Passenger rail deregulation: chronology
There are only two countries in the world that introduced competition in the high-speed rail market: Italy and South Korea. Other European countries have opened access to competition in the long-distance sector: Austria, the Czech Republic, and Sweden.
In 2011, Westbahn entered the Austrian market, operating the Vienna to Salzburg route. In the same year, in the Czech Republic, the Prague-Ostrava corridor opened to competition. Leo Express and Regio Jet started sharing the line with the national incumbent.
In 2012, Italy introduced competition in the high-speed sector, when NTV Italo entered the market with 25
In Sweden, in early 2015, MTR express entered the market, operating the Stockholm-Goteborg corridor, increasing the demand by 20%. Lastly, in 2016, South Korea became the second country in the world to open access to high-speed rail competition, with Seoul's high-speed railway SRT. Its demand increased by 14% in less than one year.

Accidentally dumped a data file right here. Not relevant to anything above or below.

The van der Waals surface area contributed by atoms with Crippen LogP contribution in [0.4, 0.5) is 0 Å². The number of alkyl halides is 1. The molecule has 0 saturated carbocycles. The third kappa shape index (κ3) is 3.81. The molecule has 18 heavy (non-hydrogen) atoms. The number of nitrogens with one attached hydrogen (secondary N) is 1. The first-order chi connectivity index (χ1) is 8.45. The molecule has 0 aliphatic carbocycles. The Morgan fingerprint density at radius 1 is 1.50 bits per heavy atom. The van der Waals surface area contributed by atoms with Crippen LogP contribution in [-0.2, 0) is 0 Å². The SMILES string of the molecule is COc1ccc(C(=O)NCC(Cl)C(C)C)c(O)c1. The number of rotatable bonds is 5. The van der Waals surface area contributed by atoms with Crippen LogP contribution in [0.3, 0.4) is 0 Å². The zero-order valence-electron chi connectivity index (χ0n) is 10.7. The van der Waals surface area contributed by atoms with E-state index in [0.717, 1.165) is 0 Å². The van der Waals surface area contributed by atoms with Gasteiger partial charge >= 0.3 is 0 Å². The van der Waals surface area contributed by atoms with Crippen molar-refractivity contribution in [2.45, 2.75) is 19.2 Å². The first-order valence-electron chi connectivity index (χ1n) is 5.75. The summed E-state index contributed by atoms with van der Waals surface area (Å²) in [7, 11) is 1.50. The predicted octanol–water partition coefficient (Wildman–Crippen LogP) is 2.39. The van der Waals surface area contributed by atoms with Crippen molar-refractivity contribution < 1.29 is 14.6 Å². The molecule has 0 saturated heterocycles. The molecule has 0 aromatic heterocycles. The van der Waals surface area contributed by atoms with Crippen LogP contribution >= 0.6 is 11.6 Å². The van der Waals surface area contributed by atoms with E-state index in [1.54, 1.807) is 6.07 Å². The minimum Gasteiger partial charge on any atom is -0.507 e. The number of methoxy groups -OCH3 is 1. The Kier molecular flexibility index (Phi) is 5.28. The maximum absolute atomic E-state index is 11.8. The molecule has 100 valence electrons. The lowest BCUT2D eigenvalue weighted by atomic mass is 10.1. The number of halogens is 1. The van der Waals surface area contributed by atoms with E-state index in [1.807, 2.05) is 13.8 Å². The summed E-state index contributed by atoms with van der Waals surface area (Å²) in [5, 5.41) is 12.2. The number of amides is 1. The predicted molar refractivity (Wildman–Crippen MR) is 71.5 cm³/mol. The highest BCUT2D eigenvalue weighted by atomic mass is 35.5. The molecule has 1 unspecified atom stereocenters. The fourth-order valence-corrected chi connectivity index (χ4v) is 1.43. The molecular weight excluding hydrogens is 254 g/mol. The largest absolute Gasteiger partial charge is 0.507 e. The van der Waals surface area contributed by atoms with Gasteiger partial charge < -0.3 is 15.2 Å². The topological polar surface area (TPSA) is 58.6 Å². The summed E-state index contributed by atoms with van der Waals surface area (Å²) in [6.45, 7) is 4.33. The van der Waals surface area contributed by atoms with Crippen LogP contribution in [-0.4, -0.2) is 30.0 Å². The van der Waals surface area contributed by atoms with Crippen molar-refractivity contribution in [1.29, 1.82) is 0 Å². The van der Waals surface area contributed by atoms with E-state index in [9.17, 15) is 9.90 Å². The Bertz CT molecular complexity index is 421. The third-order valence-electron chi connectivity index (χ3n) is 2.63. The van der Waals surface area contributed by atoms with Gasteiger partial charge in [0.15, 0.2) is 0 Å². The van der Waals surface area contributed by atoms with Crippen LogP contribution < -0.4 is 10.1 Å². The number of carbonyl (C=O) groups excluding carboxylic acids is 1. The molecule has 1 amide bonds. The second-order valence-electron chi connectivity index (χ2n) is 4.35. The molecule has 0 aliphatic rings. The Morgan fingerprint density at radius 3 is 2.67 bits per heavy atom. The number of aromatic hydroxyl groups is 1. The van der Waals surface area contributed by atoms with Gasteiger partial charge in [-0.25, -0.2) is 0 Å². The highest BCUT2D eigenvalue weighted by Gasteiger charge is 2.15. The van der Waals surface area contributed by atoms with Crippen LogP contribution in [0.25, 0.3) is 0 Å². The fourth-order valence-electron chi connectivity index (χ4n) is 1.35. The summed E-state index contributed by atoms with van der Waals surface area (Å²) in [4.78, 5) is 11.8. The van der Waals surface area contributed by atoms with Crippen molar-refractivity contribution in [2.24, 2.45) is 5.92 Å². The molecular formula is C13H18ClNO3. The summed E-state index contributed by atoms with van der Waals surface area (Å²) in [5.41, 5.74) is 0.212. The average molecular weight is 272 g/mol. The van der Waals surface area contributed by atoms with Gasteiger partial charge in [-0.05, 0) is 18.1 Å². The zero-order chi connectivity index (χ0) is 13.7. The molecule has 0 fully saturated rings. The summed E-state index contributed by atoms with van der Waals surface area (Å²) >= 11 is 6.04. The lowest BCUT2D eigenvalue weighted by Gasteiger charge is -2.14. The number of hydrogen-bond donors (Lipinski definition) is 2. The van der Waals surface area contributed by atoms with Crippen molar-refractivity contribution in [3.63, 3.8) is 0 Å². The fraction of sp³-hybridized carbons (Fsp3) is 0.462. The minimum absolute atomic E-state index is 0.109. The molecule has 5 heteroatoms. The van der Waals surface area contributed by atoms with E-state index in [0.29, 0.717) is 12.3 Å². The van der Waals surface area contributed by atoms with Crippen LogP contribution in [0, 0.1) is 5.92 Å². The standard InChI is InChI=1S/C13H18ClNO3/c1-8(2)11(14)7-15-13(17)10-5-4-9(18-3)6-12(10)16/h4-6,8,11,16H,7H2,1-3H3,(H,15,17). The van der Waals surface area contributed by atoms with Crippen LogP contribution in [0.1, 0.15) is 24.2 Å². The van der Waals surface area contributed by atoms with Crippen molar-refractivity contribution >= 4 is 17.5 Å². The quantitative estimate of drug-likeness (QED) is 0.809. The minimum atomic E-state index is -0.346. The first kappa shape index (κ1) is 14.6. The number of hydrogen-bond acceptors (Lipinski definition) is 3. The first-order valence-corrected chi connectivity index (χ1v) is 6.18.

Rail technology & innovation: success factors
Aso, innovation has a strong weight on rail liberalization, not only within rail travel but also competing with other transport modes. In Italy, where the competition pushes innovation, the rail market share is increasing. On Italy's most important route, Milan to Rome, the train is taking away market share from the airplane, with a 75% market share, thanks to a much more innovative railway.
On the other hand, national railways also have the possibility to answer to new competitors by adopting the right strategy:
- Having a customer-oriented strategy as an innovative rail revenue management and a seat inventory system could drive growth for national players.
- Having a digital strategy will help railways to manage cost control efficiently, but also to become more customer-focused.
Only if railways introduce innovation and use the right technology tools, will the rail market share increase. Soft technology investments are the success elements for tomorrow's railway. Rail technology is here, and it is waiting to be implemented to achieve efficiency in a more competitive market than ever.